The Practice of Lectio Divina: Lectio Divina as a Group Exercise
In the churches of the Third World where books are rare, a form of corporate lectio divina is becoming common in which a text from the Scriptures is pondered by Christians praying together in a group. The method of group lectio divina described here was introduced at St. Andrew's Abbey by oblates Doug and Norvene Vest: it is used as part of the Benedictine Spirituality for Laity workshop conducted at the Abbey each summer.
This form of lectio divina works best in a group of between four and eight people. A group leader coordinates the process and facilitates sharing. The same text from the Scriptures is read out three times, followed each time by a period of silence and an opportunity for each member of the group to share the fruit of her or his lectio.
The first reading (the text is actually read twice on this occasion) is for the purpose of hearing a word or passage that touches the heart. When the word or phrase is found, it is silently taken in, and gently recited and pondered during the silence which follows. After the silence each person shares which word or phrase has touched his or her heart.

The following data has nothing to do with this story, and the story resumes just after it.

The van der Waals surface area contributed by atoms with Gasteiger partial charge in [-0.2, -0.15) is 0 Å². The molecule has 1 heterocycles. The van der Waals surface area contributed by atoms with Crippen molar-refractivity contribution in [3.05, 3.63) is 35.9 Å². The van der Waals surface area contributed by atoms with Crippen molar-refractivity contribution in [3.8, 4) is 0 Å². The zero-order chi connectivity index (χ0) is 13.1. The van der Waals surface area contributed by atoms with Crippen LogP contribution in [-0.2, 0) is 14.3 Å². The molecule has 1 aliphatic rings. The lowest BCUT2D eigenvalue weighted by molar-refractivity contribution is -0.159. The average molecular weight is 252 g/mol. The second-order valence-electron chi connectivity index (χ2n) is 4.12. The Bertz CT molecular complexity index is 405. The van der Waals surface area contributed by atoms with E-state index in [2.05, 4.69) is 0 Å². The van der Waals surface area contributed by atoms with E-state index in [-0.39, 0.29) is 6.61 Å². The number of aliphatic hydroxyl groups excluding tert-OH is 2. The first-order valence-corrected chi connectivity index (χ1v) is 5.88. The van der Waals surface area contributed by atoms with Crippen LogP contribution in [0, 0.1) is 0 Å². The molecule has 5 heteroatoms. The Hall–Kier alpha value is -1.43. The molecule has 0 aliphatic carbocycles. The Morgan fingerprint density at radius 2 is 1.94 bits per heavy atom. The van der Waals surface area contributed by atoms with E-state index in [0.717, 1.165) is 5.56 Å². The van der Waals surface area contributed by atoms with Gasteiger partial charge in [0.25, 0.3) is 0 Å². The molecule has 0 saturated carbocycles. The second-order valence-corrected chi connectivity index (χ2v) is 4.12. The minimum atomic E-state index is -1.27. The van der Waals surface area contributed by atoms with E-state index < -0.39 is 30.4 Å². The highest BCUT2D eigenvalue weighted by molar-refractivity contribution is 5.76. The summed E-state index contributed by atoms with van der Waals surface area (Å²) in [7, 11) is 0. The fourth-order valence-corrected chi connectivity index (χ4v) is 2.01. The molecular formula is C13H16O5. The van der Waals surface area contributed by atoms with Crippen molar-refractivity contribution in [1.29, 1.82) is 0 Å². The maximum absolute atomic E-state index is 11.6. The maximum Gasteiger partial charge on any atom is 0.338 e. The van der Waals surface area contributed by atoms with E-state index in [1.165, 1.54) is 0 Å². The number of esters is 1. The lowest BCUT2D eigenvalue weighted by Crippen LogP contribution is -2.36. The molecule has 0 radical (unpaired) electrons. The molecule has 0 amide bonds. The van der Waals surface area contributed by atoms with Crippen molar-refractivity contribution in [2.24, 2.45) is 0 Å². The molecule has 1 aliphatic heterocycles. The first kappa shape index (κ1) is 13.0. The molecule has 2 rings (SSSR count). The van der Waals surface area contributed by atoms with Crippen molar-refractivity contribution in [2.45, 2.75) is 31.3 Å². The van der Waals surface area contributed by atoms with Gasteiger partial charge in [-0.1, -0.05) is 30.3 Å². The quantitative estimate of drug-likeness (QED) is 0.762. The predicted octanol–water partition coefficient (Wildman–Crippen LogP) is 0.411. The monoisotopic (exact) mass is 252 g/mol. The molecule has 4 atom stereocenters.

The second reading (by a member of the opposite sex from the first reader) is for the purpose of "hearing" or "seeing" Christ in the text. Each ponders the word that has touched the heart and asks where the word or phrase touches his or her life that day. In other words, how is Christ the Word touching his own experience, his own life? How are the various members of the group seeing or hearing Christ reach out to them through the text? Then, after the silence, each member of the group shares what he or she has "heard" or "seen."
The third and final reading is for the purpose of experiencing Christ "calling us forth" into doing or being. Members ask themselves what Christ in the text is calling them to do or to become today or this week. After the silence, each shares for the last time; and the exercise concludes with each person praying for the person on the right.
Those who who regularly practice this method of praying and sharing the Scriptures regularly find it to be an excellent way of developing trust within a group; it also is an excellent way of consecrating projects and hopes to Christ before more formal group meetings. A summary of this method for group lectio divina is appended at the end of this article.
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